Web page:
Bob Fu, founder of the Christian nonprofit China Aid, assisted in funding the Turdakun family’s escape, per the Journal. Fu said he had previously tried to work with the State Department to bring in another former detainee from Xinjiang who was living in a Central Asian country, but local officials blocked him from leaving and sent him to a different country, where Chinese authorities captured him. 

Last year, we wrote to you in this newsletter about a bipartisan bill to give Uyghur refugees priority in the United States. The move is important because it would empower Uyghurs abroad to apply directly to the American government for refugee status instead of routing the request through other entities like the United Nations. The U.N. process requires notification of the country a given refugee is living in, raising fears countries near China would deport the would-be refugees.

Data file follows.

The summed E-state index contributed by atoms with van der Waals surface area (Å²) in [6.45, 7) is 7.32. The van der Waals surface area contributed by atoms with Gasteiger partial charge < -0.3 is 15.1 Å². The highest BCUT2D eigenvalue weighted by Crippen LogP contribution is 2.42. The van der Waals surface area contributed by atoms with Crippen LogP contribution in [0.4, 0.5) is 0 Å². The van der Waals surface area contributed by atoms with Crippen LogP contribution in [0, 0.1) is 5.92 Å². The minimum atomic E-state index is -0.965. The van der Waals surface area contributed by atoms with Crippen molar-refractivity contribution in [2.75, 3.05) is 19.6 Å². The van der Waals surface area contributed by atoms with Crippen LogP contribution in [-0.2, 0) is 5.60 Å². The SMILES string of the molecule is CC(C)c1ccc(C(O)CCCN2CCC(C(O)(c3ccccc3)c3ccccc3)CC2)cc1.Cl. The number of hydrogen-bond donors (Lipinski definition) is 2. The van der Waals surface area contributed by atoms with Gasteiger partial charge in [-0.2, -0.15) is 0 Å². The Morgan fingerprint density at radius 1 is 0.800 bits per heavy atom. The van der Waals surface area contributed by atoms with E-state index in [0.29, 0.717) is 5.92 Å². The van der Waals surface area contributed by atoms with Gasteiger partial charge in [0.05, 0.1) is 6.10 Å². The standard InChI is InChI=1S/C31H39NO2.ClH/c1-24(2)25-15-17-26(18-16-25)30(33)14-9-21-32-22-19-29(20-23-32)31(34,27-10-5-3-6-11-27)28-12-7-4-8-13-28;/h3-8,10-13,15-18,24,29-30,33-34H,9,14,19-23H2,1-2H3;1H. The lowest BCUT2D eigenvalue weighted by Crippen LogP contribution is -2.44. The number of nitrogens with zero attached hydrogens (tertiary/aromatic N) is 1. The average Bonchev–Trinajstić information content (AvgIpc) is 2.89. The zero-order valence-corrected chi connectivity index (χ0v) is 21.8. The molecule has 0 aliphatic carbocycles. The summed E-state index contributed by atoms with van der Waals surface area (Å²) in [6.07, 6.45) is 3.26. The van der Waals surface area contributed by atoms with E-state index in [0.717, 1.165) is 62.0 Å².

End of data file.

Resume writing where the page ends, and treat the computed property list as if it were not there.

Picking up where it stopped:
That bill has support in both chambers of Congress but hasn’t passed in the year since its introduction. (President Joe Biden could unilaterally make this change, but he has not done so yet.) 

The bill was included in the House version of the sweeping China competition package earlier this year but was not in the Senate version. The two chambers have begun resolving differences between their two bills, kicking off a massive conference committee last week. 

Importantly, Rep. Ted Deutch—the original sponsor of the Uyghur refugee measure—was selected by House Speaker Nancy Pelosi to be on the conference committee, giving him a platform to push for its inclusion in the final legislation.

Of Note

Haley Wilt is a former associate editor for The Dispatch.